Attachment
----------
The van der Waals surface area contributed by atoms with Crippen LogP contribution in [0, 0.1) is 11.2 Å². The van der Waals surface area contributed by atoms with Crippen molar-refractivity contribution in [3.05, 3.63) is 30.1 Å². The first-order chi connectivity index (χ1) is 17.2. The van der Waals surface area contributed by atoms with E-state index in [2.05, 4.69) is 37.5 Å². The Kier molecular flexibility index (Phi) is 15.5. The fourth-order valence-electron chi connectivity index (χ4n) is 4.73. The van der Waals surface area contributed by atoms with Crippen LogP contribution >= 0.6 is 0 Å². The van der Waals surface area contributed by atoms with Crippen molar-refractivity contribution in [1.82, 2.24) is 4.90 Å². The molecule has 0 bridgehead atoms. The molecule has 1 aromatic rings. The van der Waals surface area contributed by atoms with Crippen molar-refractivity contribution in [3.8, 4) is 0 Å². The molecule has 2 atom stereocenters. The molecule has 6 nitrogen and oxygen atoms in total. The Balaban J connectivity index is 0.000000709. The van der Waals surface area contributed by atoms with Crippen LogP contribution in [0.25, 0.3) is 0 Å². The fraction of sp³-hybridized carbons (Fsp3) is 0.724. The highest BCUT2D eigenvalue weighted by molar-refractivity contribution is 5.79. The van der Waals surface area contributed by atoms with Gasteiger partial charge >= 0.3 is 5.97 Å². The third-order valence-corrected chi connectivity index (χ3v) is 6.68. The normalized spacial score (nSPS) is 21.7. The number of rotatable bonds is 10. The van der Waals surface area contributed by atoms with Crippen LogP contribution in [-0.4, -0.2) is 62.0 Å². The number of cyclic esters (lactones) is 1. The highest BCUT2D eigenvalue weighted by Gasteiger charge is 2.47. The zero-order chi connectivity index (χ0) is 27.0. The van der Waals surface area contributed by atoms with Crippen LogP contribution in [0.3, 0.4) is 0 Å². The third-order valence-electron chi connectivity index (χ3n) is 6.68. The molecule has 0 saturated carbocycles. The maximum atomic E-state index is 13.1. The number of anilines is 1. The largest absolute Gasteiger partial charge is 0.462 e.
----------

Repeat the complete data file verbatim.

The van der Waals surface area contributed by atoms with Crippen LogP contribution in [0, 0.1) is 11.2 Å². The van der Waals surface area contributed by atoms with Crippen molar-refractivity contribution in [3.05, 3.63) is 30.1 Å². The first-order chi connectivity index (χ1) is 17.2. The van der Waals surface area contributed by atoms with E-state index in [2.05, 4.69) is 37.5 Å². The Kier molecular flexibility index (Phi) is 15.5. The fourth-order valence-electron chi connectivity index (χ4n) is 4.73. The van der Waals surface area contributed by atoms with Crippen LogP contribution >= 0.6 is 0 Å². The van der Waals surface area contributed by atoms with Crippen molar-refractivity contribution in [1.82, 2.24) is 4.90 Å². The molecule has 0 bridgehead atoms. The molecule has 1 aromatic rings. The van der Waals surface area contributed by atoms with Crippen molar-refractivity contribution in [3.8, 4) is 0 Å². The molecule has 2 atom stereocenters. The molecule has 6 nitrogen and oxygen atoms in total. The Balaban J connectivity index is 0.000000709. The van der Waals surface area contributed by atoms with Crippen LogP contribution in [0.25, 0.3) is 0 Å². The fraction of sp³-hybridized carbons (Fsp3) is 0.724. The highest BCUT2D eigenvalue weighted by molar-refractivity contribution is 5.79. The van der Waals surface area contributed by atoms with Gasteiger partial charge >= 0.3 is 5.97 Å². The third-order valence-corrected chi connectivity index (χ3v) is 6.68. The normalized spacial score (nSPS) is 21.7. The number of rotatable bonds is 10. The van der Waals surface area contributed by atoms with Crippen LogP contribution in [-0.4, -0.2) is 62.0 Å². The number of cyclic esters (lactones) is 1. The highest BCUT2D eigenvalue weighted by Gasteiger charge is 2.47. The zero-order chi connectivity index (χ0) is 27.0. The van der Waals surface area contributed by atoms with Crippen LogP contribution in [0.3, 0.4) is 0 Å². The third-order valence-electron chi connectivity index (χ3n) is 6.68. The molecule has 0 saturated carbocycles. The maximum atomic E-state index is 13.1. The number of anilines is 1. The largest absolute Gasteiger partial charge is 0.462 e.